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In 2022, researchers from UQAM collaborated with the Centre d’éducation et d’action des femmes [Education and Action Centre for Women] to publish the first study assessing the extent of street harassment in Montreal (Courcy et al., 2022). Many of its findings are concerning: 65.3% of the 3,300 participants reported having experienced street harassment, and certain groups reported even higher rates, including youth (82%), sexually diverse people (75%), gender diverse people (84%), and women (69%).
This study quantified young people’s experiences, particularly those that occurred during the waves of denunciations during the #MeToo movement. Higher rates of victimization among youths can be explained by the fact that they are more likely to travel on foot, bicycle, or public transit than other age groups. According to Courcy and their colleagues (2022), at all times of the day, the places where street harassment is most prevalent are streets, parks, buses, the metro, and parking lots.
Most street harassment campaigns—each as important as the last—have generally placed witnesses and/or victims at the centre of their messages. Our team chose a fresh perspective and aimed the message toward the harassers by identifying specific behaviours that constitute street harassment: leers, whistles, degrading insults, and intrusive questions.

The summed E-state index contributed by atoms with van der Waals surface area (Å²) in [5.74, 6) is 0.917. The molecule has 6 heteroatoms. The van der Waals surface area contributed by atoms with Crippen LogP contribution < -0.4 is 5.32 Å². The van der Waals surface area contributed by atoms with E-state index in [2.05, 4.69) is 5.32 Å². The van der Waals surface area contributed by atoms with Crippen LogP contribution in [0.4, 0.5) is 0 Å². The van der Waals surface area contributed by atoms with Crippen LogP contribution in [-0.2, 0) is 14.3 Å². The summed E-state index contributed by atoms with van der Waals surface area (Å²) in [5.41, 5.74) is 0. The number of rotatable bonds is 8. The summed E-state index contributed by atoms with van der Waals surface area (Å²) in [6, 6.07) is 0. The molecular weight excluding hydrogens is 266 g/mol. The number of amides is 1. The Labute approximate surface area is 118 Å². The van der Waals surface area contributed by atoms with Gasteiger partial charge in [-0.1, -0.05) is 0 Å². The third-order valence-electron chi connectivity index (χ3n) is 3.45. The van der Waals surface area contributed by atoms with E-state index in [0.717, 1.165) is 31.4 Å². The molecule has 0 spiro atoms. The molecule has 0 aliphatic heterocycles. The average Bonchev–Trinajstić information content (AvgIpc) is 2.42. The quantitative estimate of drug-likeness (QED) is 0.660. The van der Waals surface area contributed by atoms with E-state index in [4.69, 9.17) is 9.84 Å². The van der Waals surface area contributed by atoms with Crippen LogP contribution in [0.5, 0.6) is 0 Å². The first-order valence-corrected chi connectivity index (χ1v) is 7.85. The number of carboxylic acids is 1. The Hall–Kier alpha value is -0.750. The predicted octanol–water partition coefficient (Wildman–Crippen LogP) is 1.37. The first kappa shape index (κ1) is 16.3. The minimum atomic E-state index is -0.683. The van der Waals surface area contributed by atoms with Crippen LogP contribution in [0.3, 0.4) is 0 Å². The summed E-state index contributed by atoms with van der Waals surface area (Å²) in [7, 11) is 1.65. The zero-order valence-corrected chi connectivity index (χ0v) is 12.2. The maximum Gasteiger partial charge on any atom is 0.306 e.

The primary goal of this initiative is to raise collective awareness of the issue of street harassment in Montreal, and thus to contribute to reducing violent behaviour.
Given that the campaign calls out actions that take place on the street, public posters seemed like a natural means of raising awareness. Selecting various locations that tend to be busy in December allow us to reach the target audience, especially near the Bell Centre, where approximately 10,000 to 15,000 people per event gather in downtown’s main arteries.
Radio and social media were added as complementary channels to reach our target audience during their commute.
Unlike road signs, which ensure street users’ safety, street harassment greatly undermines people’s feelings of safety while roaming the city.
The campaign’s concept therefore revolves around the textual and graphic codes used in the world of construction and road signs. Trompe-l’oeil posters and a radio advertisement imitating the tone typically used in traffic reports will not go unnoticed!
The campaign’s “detour” image is particularly promising: vulnerable people are used to changing their route to avoid potential threats when they fear for their safety.
The line “If we take detours to avoid you, it’s because you’re crossing the line” is at the forefront of the campaign and clearly places the harassers at the heart of both the message and the solution.